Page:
The Hurricanes are back!

It will keep the wolf from the door for Mark Hammett  for a week or two. Commentator Tony Johnson

A great relief all round

Conrad SmithBy Roger Childs

The Hurricanes 60-27 victory over the Cheetahs on Saturday was very welcome for coaches, players and fans. It was also a fitting tribute to captain Conrad Smith, possibly the greatest centre the country has ever seen, playing his 100th game for the Hurricanes. Furthermore it will allow Cartoonist Tom Scott to draw something positive about the Wellington based franchise.

Cheetahs V Hurricanes: excitement guaranteed!

Don’t look away or you’ll miss something was an early observation for one of last Saturday’s commentators. The Cheetahs always play an attractive, attacking style of rugby and unlike some other teams from the republic, pass the ball rather than kick it way.

They score plenty of tries, but no doubt to the frustration of their coach, have a leaky defence which means they often lose when they should have won.

CheetahsTraditionally Cheetahs-Hurricanes matches have been high scoring affairs with the average score in the previous three encounters before Saturday being 42-42! Dedicated Hurricanes fans will vividly remember the last match at the Cake Tin when the home team was leading about 23-3. Ten minutes and three converted tries later, the Cheetahs were ahead and went on to win the match.

This time the visitors were definitely in the game until early in the second half, when the classy Willie Le Roux (pictured above), was sent off for deliberately knocking the ball down. There was definitely some doubt about the incident and unfortunately for the Cheetahs, the Hurricanes scored two tries while he spent his ten minutes in the sin bin.

The Hurricanes: a team transformed

BarrettA key difference between this week and last has been the quality of the passing. Comments man Ian Smith.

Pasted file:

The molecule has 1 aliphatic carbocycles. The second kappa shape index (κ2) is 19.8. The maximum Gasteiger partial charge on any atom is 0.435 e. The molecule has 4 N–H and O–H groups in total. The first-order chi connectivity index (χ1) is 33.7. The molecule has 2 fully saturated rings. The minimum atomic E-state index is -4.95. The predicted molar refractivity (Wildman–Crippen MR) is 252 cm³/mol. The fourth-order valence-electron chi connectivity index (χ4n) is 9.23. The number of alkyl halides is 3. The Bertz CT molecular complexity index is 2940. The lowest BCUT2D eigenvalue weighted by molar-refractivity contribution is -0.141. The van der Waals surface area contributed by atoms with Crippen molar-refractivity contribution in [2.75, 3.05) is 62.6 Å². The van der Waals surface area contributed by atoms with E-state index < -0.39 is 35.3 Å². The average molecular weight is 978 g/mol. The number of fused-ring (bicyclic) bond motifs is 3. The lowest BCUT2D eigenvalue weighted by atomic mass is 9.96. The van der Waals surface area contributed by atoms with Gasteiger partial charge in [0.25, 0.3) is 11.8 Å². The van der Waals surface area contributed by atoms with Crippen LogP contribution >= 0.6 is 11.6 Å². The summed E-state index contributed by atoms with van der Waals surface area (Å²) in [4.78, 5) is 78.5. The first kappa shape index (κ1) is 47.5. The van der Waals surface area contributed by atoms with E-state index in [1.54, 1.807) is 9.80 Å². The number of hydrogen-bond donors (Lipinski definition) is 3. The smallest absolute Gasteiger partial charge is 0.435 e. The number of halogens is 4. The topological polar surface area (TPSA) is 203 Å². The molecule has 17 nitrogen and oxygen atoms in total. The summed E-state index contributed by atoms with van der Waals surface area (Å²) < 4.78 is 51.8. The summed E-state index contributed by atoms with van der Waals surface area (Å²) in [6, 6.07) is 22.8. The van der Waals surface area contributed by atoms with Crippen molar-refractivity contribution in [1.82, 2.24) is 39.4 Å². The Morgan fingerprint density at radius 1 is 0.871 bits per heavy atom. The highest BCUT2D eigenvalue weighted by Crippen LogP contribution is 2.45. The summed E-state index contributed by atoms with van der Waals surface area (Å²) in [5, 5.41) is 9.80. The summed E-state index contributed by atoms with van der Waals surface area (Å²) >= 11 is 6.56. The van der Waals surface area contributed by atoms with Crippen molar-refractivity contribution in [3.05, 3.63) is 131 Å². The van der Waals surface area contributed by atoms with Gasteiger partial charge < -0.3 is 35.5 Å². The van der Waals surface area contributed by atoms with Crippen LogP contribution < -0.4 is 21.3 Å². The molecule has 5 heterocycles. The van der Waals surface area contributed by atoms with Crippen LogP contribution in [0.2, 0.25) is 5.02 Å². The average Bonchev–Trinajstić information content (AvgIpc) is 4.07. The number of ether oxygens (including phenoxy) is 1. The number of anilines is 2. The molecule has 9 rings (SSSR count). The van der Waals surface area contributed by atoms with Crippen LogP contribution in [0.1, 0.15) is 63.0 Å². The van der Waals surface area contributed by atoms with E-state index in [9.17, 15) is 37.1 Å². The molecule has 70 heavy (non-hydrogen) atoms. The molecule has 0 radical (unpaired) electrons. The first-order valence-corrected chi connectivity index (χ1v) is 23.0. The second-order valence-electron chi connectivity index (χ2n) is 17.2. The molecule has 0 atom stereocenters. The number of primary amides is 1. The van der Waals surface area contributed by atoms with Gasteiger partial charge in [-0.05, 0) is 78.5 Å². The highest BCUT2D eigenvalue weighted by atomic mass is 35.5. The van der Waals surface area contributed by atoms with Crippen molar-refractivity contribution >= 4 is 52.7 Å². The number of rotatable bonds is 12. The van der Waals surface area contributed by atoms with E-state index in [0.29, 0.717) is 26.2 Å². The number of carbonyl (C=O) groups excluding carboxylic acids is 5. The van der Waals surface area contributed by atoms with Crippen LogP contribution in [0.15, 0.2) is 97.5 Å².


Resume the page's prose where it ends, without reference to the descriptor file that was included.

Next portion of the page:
The improved passing was crucial and Chris Smylie, replacing TJ Perenara at half back, led the way. Smylie set the backline alight by giving Beauden Barrett quick, run-on ball which he and his outside used very well.

There was no doubt that the Hurricanes were well aware of the pressure on them to perform and they responded in the best possible way by scoring nine tries to three.

There were a number of factors in the team’s success:

  • playing as a team with passion and pride
  • accurate throwing from Coles into the lineout
  • speed to the loose ball and plenty of turn-overs
  • much improved defence, especially in mid-field
  • dynamic work from the Savea brothers; great to see Ardie get on the paddock in the run-on team
  • excellent handling, hard running and backing up
  • varying the play to create doubt in the defenders’ minds, such as Barrett’s chip kick over the top which he re-gathered for a brilliant try.

Another key element to the home team’s success was keeping the ball in hand most of the time. As Smylie put it: As long as we hold the ball, we’ll be OK, that’s Hurricanes football, it’s simple. It’s effective.

One win doesn’t make a Super season

Hurricanes fansThe win last Saturday ended an eight game losing streak. Fittingly centurion Conrad Smith scored one of the late tries. Hurricanes supporters will be hoping that the team can now kick on and have continued success.

Next Friday’s match-up with the Highlanders in Dunedin will be a stern test. The coaches and players know what a winning formula looks like, but can they deliver?

DomPost rugby reporter, Richard Knowler, sums up the current state of the coaching issue:

The Mark Hammett lynch mob may have to put their pitch forks and axes back in the barn as the calls for Tana Umaga to head south subside.